Here and Now

Monday through Friday, 11am - 1pm
  • Hosted by Robin Young and Jeremy Hobson
  • Local Host Jenna Dooley

WNIJ's midday news magazine keeps you up-to-date with the news between Morning Edition and All Things ConsideredHere & Now combines the best in news journalism with intelligent, broad-ranging conversation to form a fast-paced program that updates the news from the morning and adds important conversations on public policy and foreign affairs, science and technology, and the arts: film, theater, music, food, and more.

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Around the world, subway projects are booming. New metros have sprung up or are in the works in Brazil, Saudi Arabia and India, and China announced several years ago that it would build 25 new subway systems. But in the United States, investment in new subways has lagged.

Here & Now’s Jeremy Hobson talks to Fred Salvucci, senior lecturer in civil and environmental engineering at MIT and former Massachusetts Secretary of Transportation, about what state and local governments should be doing about transportation for the future.

Billionaire tech entrepreneur Sean Parker, of Napster and Facebook fame, announced today that he’s pouring $250 million into cancer research – specifically to explore immunotherapy treatment, which tries to get the body’s immune system to attack cancer cells.

Another key piece of Parker’s effort is getting several hundred scientists, who are normally in intense competition with one another, to join forces and share research.

A pastor in Patchogue, Long Island has asked the Suffolk County Republican Party to move a Donald Trump fundraiser scheduled for tomorrow. Trump is scheduled to speak at a nightclub on the same street where Ecuadorian immigrant Marcelo Lucero was killed in a 2008 hate crime. Lucero was beaten to death by seven white teenagers.

Today physicist Stephen Hawking and Russian billionaire Yuri Milner announced the Breakthrough Starshot Project, an initiative to send multiple tiny crafts to the Alpha Centauri star system, some four light-years away.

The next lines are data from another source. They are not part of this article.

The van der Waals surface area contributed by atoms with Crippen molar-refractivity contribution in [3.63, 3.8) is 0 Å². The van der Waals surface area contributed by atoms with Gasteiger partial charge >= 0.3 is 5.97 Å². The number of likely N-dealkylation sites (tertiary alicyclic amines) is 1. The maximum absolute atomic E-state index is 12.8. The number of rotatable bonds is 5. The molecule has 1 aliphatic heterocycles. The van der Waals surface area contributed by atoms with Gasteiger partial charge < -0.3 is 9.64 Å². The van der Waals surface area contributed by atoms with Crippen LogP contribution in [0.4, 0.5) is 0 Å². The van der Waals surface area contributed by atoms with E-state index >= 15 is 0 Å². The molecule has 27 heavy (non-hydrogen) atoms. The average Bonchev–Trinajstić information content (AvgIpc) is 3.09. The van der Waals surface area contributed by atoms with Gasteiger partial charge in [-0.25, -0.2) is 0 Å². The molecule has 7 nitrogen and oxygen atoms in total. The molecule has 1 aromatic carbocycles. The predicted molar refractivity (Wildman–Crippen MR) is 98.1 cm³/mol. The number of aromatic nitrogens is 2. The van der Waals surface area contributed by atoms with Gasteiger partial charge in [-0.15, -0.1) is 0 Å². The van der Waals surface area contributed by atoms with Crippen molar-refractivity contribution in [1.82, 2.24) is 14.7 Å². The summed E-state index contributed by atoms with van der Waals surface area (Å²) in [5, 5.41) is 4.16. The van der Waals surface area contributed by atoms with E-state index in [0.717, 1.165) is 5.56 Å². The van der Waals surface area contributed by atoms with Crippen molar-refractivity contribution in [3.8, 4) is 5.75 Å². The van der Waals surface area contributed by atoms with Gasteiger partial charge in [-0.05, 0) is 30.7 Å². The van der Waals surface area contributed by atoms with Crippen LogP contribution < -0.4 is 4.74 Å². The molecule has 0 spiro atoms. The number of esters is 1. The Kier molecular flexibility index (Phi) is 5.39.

Could it work, and what could it mean for the future of space exploration? Here & Now’s Robin Young discusses the project with Jonathan McDowell, an astrophysicist at the Harvard-Smithsonian Center for Astrophysics.

On June 9, California will become the fifth state in the country where it’s legal for terminally ill people to take their own lives with the help of a physician.

Supporters say such aid-in-dying laws save people from needless pain and suffering in their final days and allow them a more dignified death.

Critics worry about people being coaxed into taking their own lives and, more fundamentally, the morality of assisted suicide.

Saul Gonzalez from KCRW in Los Angeles has more.

Two more deaths have been added to the number associated with pneumonia-like Legionnaires’ disease in the Flint area, which has been plagued by tainted water. Meanwhile, calls for the resignation of Michigan Gov. Rick Snyder continue. Here & Now‘s Robin Young speaks to NPR’s Cheryl Corley and Michigan Radio’s Steve Carmody about the latest developments.

Beach House Brings 'Dream Pop' To Coachella

Apr 11, 2016

The Coachella Valley Music and Arts Festival begins this Friday. The two-weekend event is one of the biggest music festivals in the country. One of the bands in the line-up is Beach House, the duo out of Baltimore known for their “dream pop” style of music. Here & Now host Jeremy Hobson spoke with Victoria Legrand and Alex Scally of Beach House in August, 2015. Today we revisit that conversation.

The Justice Department announced today that Goldman Sachs will pay $5 billion to settle probes into the sale of mortgage-backed securities in the lead-up to the 2008 financial crisis. Goldman Sachs had disclosed the deal in January, but today’s official announcement includes further details of the agreement.

This is the fifth multibillion-dollar settlement reached with a major bank in the wake of the financial crisis. Here & Now’s Peter O’Dowd speaks with Jill Schlesinger of CBS News about the investigations and settlements.

The U.S. Masters golf tournament wrapped up this weekend, and the big story wasn’t the winner, Danny Willett. It was 22-year-old Jordan Spieth, who blew a lead in the last half of the round to come in second. Some are calling his bungling of the 12th hole the biggest golf meltdown of all time. Here & Now’s Peter O’Dowd speaks to sports psychologist Patrick Cohn about what was going on in Spieth’s mind, and how he could recover.

Interview Highlights: Patrick Cohn

On Jordan Spieth’s 12 hole collapse

A video of Florida Governor Rick Scott getting lambasted in a Starbucks went viral this week. Hillary Clinton’s struggle swiping her Metrocard in the New York City subway made news almost instantly. And, yesterday, President Bill Clinton was confronted by Black Lives Matter activists at a campaign event. Videos of that exchange quickly made the rounds online.

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